HELENA-WEST HELENA- Helena-West Helena City Councilman Marvin Jarrett dropped a bombshell on Mayor Arnell Willis Tuesday night, contending that Willis had not met the statutory requirements to execute a veto which means the budget passed by the City Council in February is in effect.
Jarrett read the statute to Willis, who appeared shocked and amazed as he listened. Alderman Don Etherly, who Willis called the "Dean" of the City Council, then outlined slowly and methodically for the audience why Willis had not properly vetoed any of the items he had vetoed this year.
Etherly and Jarrett pointed out that the statute requires the Mayor to notify the City Clerk within five days of his intent to veto. Then the Mayor is required to lay the veto in writing on the table at the next council meeting and give the council an opportunity for an override vote. Willis never laid his vetoes on the table. Consequently, all council measures passed up to this point should be in effect as law of the city.
When told that means the city really does have a budget Willis said, "I vetoed that."
If the council's interpretation of state statute is correct, then none of Willis's vetoes were completed and all council actions are city law, including the budget and employee reinstatements.
It appears the council is correct based on this opinion of the Attorney General.
Here is an excerpt:
A.C.A. § 14-43-504(e) (Supp. 2009) (emphasis added).
The emphasized statutory language is unambiguous and therefore must be interpreted just as it reads. E.g., Leathers v. Cotton, 332 Ark. 49, 961 S.W.2d 49 (1998). According to the statute, the mayor must 1) file with the city clerk, before the next regular council meeting, a written statement of his reasons for the veto and 2) present the statement to the council at that meeting. See also Op. Att’y Gen. Nos. 99-077 and 97-343 (addressing several questions related to the city council’s authority to override a veto).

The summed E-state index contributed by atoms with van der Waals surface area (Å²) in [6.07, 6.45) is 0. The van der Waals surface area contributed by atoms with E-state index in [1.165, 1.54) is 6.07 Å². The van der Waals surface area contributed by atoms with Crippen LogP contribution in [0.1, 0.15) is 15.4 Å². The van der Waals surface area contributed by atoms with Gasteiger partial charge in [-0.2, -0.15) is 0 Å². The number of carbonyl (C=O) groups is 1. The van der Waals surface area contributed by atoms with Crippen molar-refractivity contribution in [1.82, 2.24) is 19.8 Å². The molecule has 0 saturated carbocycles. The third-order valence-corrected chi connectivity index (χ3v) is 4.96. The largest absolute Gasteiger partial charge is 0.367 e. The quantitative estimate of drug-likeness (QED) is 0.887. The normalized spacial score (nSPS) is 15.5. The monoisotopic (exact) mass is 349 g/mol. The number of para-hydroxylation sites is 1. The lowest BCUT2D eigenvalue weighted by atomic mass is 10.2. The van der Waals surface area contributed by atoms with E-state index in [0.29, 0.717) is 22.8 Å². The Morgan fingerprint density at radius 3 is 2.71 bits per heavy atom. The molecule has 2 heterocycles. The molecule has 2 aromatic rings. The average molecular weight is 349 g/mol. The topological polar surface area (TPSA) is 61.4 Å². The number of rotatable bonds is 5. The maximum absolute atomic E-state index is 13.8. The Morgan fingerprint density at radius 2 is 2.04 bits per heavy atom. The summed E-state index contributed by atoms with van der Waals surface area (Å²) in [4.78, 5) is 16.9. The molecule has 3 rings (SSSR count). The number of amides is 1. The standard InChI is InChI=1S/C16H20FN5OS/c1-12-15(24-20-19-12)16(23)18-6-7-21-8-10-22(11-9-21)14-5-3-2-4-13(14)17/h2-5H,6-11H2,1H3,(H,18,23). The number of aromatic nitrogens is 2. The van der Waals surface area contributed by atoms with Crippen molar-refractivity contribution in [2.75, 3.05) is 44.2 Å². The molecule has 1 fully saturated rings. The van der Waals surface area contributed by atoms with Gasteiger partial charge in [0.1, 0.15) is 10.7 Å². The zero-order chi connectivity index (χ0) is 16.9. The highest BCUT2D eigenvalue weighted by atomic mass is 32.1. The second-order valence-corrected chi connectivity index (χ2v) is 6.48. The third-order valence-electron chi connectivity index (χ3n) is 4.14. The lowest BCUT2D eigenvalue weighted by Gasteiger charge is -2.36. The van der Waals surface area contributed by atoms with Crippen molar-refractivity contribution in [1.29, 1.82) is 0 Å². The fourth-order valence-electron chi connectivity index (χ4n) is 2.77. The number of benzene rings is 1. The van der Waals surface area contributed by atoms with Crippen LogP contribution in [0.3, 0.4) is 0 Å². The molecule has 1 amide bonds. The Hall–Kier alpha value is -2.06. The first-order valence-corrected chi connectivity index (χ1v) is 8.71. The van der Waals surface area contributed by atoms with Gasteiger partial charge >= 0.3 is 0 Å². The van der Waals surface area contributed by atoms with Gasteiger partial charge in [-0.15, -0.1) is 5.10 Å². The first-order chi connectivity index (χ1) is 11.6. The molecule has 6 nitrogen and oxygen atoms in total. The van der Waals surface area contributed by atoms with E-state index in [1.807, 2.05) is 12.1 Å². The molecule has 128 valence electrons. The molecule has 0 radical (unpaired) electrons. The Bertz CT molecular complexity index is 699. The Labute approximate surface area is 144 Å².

The statute does not explicitly address the effect of a mayor’s failure to follow these procedures. Clearly, however, these two contingencies must occur before the city council can act to override the veto pursuant to subsection 14-43-504(e)(2)(B). Accord Op. 97-077 (observing that “the law requires the override to take place after a mayor’s statement of reasons for the veto are presented to the council, and that presentation is required to take place at the next regular meeting of the council.”) This leads me to surmise that a veto is likely ineffective if the mayor fails to follow the requisite procedures. To conclude otherwise would effectively deny the council its authority to pass the ordinance over the veto. The language of subsection (e)(2)(B) may also indirectly support this conclusion wherein it provides that “[n]o such ordinance … vetoed by the mayor shall have any force or validity unless, after the written statement is laid before it, the council shall … pass it over the veto.” (Emphasis added). This arguably suggests by negative implication that an ordinance will have force and validity if the prerequisite written statement is not presented.